4 Responses to “Can you evict a dismissed employee off your property?”

  1. AnnMarie Dillon Says:

    I am requesting information on eviction of a caretaker that has been laid off and paid a severance. He occupies a condo that the subdivision is wanting to sell for monies needed. He does not pay rent for the housing was part of his income.

    • Section 39 of the Basic Conditions of Employment Act regulates the termination consequences of employees residing in accommodation provided by employers in the following respects:

      1) If the employer of an employee who resides in accommodation that is situated on the premises of the employer or that is supplied by the employer terminates the contract of employment of that employee –

      -Before the date on which the employer was entitled to do so in terms of Section 37; or

      -In terms of Section 38, the employer is required to provide the employee with accommodation for a period of one month, or if it is a longer period, until the contract of employment could lawfully have been terminated.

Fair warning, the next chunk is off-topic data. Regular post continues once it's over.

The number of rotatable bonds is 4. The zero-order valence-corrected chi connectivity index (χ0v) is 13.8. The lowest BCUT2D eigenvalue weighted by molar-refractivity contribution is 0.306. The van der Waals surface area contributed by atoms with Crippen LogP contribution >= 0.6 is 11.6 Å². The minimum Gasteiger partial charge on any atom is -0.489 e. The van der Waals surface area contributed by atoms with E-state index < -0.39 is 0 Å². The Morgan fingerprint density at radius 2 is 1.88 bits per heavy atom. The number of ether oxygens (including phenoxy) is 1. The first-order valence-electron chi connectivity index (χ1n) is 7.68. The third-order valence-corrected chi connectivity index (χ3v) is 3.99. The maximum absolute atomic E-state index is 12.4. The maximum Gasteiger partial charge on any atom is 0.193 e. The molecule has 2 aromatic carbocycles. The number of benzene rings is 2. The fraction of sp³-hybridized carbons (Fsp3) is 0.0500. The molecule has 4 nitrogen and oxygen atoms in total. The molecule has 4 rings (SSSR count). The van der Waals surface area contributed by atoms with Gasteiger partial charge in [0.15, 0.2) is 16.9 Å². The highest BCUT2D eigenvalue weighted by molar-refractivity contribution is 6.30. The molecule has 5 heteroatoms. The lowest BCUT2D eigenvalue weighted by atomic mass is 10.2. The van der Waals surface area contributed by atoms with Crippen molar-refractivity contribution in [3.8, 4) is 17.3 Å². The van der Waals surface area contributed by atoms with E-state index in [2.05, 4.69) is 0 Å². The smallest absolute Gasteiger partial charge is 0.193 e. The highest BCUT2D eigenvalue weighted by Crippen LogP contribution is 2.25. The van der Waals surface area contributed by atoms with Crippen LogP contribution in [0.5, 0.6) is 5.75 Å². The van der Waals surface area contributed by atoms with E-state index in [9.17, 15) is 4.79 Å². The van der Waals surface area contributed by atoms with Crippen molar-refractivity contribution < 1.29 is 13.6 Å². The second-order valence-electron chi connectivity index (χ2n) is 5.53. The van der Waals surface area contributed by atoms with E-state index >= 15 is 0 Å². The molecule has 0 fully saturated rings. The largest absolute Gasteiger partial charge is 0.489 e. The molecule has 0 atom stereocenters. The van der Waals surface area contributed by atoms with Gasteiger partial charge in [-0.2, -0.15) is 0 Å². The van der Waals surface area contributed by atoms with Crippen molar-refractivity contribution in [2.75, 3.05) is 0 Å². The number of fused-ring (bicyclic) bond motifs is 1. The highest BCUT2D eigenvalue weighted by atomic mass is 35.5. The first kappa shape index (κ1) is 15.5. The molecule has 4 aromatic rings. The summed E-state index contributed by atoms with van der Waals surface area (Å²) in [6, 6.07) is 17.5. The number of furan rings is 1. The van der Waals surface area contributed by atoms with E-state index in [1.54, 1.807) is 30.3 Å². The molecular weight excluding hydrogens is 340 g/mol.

2) If an employee elects to remain in accommodation in terms of subsection (1) after the employer has terminated the employee’s contract of employment in terms of Section 38, the remuneration that the employer is required to pay in terms of Section 38 is reduced by that portion of the remuneration that represents the agreed value of the accommodation for the period that the employee remains in the accommodation.

      (3) Section 38 provides that an employer may pay an employee the remuneration the employee would have received, if the employee had worked during the notice period. It is therefore a case of paying an employee his notice salary and not expecting the employee to work during his notice month.